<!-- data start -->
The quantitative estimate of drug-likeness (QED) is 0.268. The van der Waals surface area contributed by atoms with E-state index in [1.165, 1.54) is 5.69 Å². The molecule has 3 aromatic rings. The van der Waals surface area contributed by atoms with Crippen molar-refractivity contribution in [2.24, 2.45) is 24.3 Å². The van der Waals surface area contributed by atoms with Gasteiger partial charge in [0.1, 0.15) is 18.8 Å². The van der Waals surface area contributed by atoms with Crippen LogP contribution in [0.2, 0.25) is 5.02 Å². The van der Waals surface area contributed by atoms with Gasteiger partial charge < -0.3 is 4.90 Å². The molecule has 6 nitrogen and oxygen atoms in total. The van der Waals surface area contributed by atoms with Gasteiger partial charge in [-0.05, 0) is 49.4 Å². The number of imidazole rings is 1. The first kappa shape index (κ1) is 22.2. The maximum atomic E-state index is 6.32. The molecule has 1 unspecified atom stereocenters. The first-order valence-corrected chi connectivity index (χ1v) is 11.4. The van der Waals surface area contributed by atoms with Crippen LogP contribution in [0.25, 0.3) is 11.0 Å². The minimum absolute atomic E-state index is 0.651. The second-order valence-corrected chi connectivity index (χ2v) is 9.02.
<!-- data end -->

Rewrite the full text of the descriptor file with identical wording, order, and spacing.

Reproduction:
The quantitative estimate of drug-likeness (QED) is 0.268. The van der Waals surface area contributed by atoms with E-state index in [1.165, 1.54) is 5.69 Å². The molecule has 3 aromatic rings. The van der Waals surface area contributed by atoms with Crippen molar-refractivity contribution in [2.24, 2.45) is 24.3 Å². The van der Waals surface area contributed by atoms with Gasteiger partial charge in [0.1, 0.15) is 18.8 Å². The van der Waals surface area contributed by atoms with Crippen LogP contribution in [0.2, 0.25) is 5.02 Å². The van der Waals surface area contributed by atoms with Gasteiger partial charge < -0.3 is 4.90 Å². The molecule has 6 nitrogen and oxygen atoms in total. The van der Waals surface area contributed by atoms with Gasteiger partial charge in [-0.05, 0) is 49.4 Å². The number of imidazole rings is 1. The first kappa shape index (κ1) is 22.2. The maximum atomic E-state index is 6.32. The molecule has 1 unspecified atom stereocenters. The first-order valence-corrected chi connectivity index (χ1v) is 11.4. The van der Waals surface area contributed by atoms with Crippen LogP contribution in [0.25, 0.3) is 11.0 Å². The minimum absolute atomic E-state index is 0.651. The second-order valence-corrected chi connectivity index (χ2v) is 9.02.